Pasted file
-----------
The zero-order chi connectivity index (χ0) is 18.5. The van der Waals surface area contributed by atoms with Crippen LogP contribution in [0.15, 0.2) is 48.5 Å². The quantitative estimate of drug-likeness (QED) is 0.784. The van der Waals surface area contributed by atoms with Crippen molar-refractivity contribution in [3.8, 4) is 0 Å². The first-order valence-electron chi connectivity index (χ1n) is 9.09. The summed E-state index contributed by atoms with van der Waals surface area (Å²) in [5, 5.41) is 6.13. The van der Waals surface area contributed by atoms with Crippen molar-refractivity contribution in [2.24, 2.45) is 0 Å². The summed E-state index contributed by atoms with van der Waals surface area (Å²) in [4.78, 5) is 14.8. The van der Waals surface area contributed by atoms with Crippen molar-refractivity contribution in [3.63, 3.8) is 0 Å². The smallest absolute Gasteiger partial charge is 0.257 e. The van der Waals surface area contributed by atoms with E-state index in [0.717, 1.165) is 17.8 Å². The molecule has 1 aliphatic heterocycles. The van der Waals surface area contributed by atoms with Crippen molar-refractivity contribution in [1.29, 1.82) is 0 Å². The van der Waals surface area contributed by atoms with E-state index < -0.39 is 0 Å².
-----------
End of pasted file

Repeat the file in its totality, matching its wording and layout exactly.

The zero-order chi connectivity index (χ0) is 18.5. The van der Waals surface area contributed by atoms with Crippen LogP contribution in [0.15, 0.2) is 48.5 Å². The quantitative estimate of drug-likeness (QED) is 0.784. The van der Waals surface area contributed by atoms with Crippen molar-refractivity contribution in [3.8, 4) is 0 Å². The first-order valence-electron chi connectivity index (χ1n) is 9.09. The summed E-state index contributed by atoms with van der Waals surface area (Å²) in [5, 5.41) is 6.13. The van der Waals surface area contributed by atoms with Crippen molar-refractivity contribution in [2.24, 2.45) is 0 Å². The summed E-state index contributed by atoms with van der Waals surface area (Å²) in [4.78, 5) is 14.8. The van der Waals surface area contributed by atoms with Crippen molar-refractivity contribution in [3.63, 3.8) is 0 Å². The smallest absolute Gasteiger partial charge is 0.257 e. The van der Waals surface area contributed by atoms with E-state index in [0.717, 1.165) is 17.8 Å². The molecule has 1 aliphatic heterocycles. The van der Waals surface area contributed by atoms with Crippen molar-refractivity contribution in [1.29, 1.82) is 0 Å². The van der Waals surface area contributed by atoms with E-state index < -0.39 is 0 Å².